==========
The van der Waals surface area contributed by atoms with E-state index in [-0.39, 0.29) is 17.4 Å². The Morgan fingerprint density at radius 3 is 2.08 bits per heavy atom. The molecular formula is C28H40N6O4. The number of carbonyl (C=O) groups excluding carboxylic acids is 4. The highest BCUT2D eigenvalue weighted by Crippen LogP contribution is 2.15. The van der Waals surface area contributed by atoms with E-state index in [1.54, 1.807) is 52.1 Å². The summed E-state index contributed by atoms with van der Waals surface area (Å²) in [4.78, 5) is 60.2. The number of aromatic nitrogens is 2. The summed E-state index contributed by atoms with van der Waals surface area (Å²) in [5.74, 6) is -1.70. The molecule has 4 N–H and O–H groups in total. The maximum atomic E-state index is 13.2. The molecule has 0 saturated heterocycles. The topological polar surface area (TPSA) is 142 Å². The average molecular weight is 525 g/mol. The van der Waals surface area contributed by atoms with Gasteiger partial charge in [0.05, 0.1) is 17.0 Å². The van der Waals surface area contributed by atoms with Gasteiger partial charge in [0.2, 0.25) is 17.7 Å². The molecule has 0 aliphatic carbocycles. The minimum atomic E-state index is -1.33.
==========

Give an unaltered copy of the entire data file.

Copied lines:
The van der Waals surface area contributed by atoms with E-state index in [-0.39, 0.29) is 17.4 Å². The Morgan fingerprint density at radius 3 is 2.08 bits per heavy atom. The molecular formula is C28H40N6O4. The number of carbonyl (C=O) groups excluding carboxylic acids is 4. The highest BCUT2D eigenvalue weighted by Crippen LogP contribution is 2.15. The van der Waals surface area contributed by atoms with E-state index in [1.54, 1.807) is 52.1 Å². The summed E-state index contributed by atoms with van der Waals surface area (Å²) in [4.78, 5) is 60.2. The number of aromatic nitrogens is 2. The summed E-state index contributed by atoms with van der Waals surface area (Å²) in [5.74, 6) is -1.70. The molecule has 4 N–H and O–H groups in total. The maximum atomic E-state index is 13.2. The molecule has 0 saturated heterocycles. The topological polar surface area (TPSA) is 142 Å². The average molecular weight is 525 g/mol. The van der Waals surface area contributed by atoms with Gasteiger partial charge in [0.05, 0.1) is 17.0 Å². The van der Waals surface area contributed by atoms with Gasteiger partial charge in [0.2, 0.25) is 17.7 Å². The molecule has 0 aliphatic carbocycles. The minimum atomic E-state index is -1.33.